In terms of online communities, and popular medievalist communities is the present, and not the past. He used the example of the Disney film Prince Caspian, as inculcating a popular interest in allegory in the context of the film, for however brief a period. He discussed the differences between a scholarly online community and, for instance, a community built around a medieval-inspired community, and the ways in which a scholarly community, where the community is built around the model of expert to the group, shut down conversation for the non-medievalist. In a popular medieval community, the scholar has a privileged position, but not one that allows the shutting down of the community. Scholars in the online community need to attract those popular medieval community members and encourage them to participate rather than to observe in silence; they have been given a voice and we need to listen to it. You can see some of his outreach efforts here, at MediEvolution.

Weblog Roundtable at Kalamazoo 2006

Shana Worthen did an excellent job of moderating the roundtable discussion, with fellow bloggers Elisabeth Carnell, Michael Drout, Richard Nokes, Michael Tinkler, Alison Tara Walker, (the moderator of the Medieval Studies Community), and me, as participants in a discussion that ranged over why we started blogging, why we blog now, what blogging offers that other forms of online interaction don’t, why we think blogging is important to medievalists, the value of anonymous blogging, and the uses of blogging in terms of scholarship and pedagogy.

The observations made included the following, in no particular order, and without attribution:

  • We all appear to find value in the existence of, and contributions, of, anonymous bloggers.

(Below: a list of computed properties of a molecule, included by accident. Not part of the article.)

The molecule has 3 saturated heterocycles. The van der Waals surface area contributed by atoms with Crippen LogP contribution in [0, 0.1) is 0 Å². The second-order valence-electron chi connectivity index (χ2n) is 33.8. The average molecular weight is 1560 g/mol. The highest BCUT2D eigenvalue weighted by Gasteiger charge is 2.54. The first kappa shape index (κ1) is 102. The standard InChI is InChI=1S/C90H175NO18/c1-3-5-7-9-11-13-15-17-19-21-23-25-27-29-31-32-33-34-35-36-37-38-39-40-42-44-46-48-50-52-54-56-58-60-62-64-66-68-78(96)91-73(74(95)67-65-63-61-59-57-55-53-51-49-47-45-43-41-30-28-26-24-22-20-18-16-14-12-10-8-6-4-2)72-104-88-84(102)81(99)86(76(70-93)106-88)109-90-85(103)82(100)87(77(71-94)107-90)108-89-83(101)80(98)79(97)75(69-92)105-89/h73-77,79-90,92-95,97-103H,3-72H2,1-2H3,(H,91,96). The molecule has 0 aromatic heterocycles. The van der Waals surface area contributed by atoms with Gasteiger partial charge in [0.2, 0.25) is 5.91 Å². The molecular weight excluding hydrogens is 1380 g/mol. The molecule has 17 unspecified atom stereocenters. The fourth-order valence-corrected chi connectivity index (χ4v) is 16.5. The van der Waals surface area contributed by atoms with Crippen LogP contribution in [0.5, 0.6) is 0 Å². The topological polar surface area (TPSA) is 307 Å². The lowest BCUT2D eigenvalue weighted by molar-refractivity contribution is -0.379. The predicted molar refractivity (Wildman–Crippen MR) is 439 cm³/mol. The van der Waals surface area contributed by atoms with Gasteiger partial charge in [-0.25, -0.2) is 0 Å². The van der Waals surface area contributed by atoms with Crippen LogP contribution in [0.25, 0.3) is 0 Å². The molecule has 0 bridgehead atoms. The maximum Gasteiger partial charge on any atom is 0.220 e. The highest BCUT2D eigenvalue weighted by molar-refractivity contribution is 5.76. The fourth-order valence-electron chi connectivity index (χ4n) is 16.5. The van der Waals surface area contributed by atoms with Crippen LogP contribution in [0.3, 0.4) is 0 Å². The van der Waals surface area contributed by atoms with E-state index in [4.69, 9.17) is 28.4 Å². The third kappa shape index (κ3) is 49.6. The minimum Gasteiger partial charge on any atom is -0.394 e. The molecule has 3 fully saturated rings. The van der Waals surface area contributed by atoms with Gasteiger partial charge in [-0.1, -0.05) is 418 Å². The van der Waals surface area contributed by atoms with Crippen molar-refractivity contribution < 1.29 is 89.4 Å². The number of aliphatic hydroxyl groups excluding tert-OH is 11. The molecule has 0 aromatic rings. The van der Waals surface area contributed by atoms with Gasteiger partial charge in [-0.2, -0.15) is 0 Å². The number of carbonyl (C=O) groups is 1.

• Several panelists suggested that often the anonymous bloggers were able to say things that they would say if they felt they could, but that for professional or personal reasons they could not.
  • All of the panelists spoke about the community aspects of blogging. The Medieval Studies Community is a conscious effort to create a community of medievalists to share information, ranging from calls for papers, to questions from students contemplating a medieval studies program or graduate school, to requests for resource suggestions or research help.
  • Several panelists mentioned advantages of a Web log over other digital forms of communication, like email, listserves or static Web pages.
    • Entries are published and archived and may be read when the user finds it convenient.
    • The use of categories or tags to describe individual posts in the archives makes it easy to search for a particular post, or all posts on a specific topic.
    • At least one panelist mentioned using a Web log as a way to store and annotate links, making it easy to share them and use them from any computer.
  • Several participants spoke about using Web logs as teaching tools.
    • The use of Comments on Posts/Entries allows students to communicate with each other, as well as with the instructor (the resulting conversation is often easier to follow than it would be on a discussion board, says this poster).
    • When it’s possible to make the Web log (or Wiki) public, students become engaged with their writing and take it more seriously than they might if it were merely written to satisfy a requirement.
    • Several people spoke about the value of Web logs in making scholarly contacts, sometimes leading to collaboration or, quite frequently, resource sharing.
    • The use of blogging systems (Blogger, MovableType, TypePad, Live Journal or any number of others) makes it easy to mix text and images on a page, an excellent way to teach art history or other image-reach subjects.

One of the things I found most interesting about the roundtable was that, although I had linked to, and read, and sometimes even commented on, the blogs of all the participants, I’d never actually met most of them before Kalamazoo. Meeting people I read with my coffee every day was one of the highlights of the conference, even though I missed Really Good Coffee.

I’m still very very tired, so I’m hoping that others will comment to fill in the enormous gaps I’ve left in my much truncated summary. And I’ll likely be adding links later.

Update:You can read Michael Drout on the roundtable here. Shana Worthen posted here, Cranky Professor here, and Richard Nokes of Unlocked Wordhoard here. Another Damned Medievalist also comments on the panel.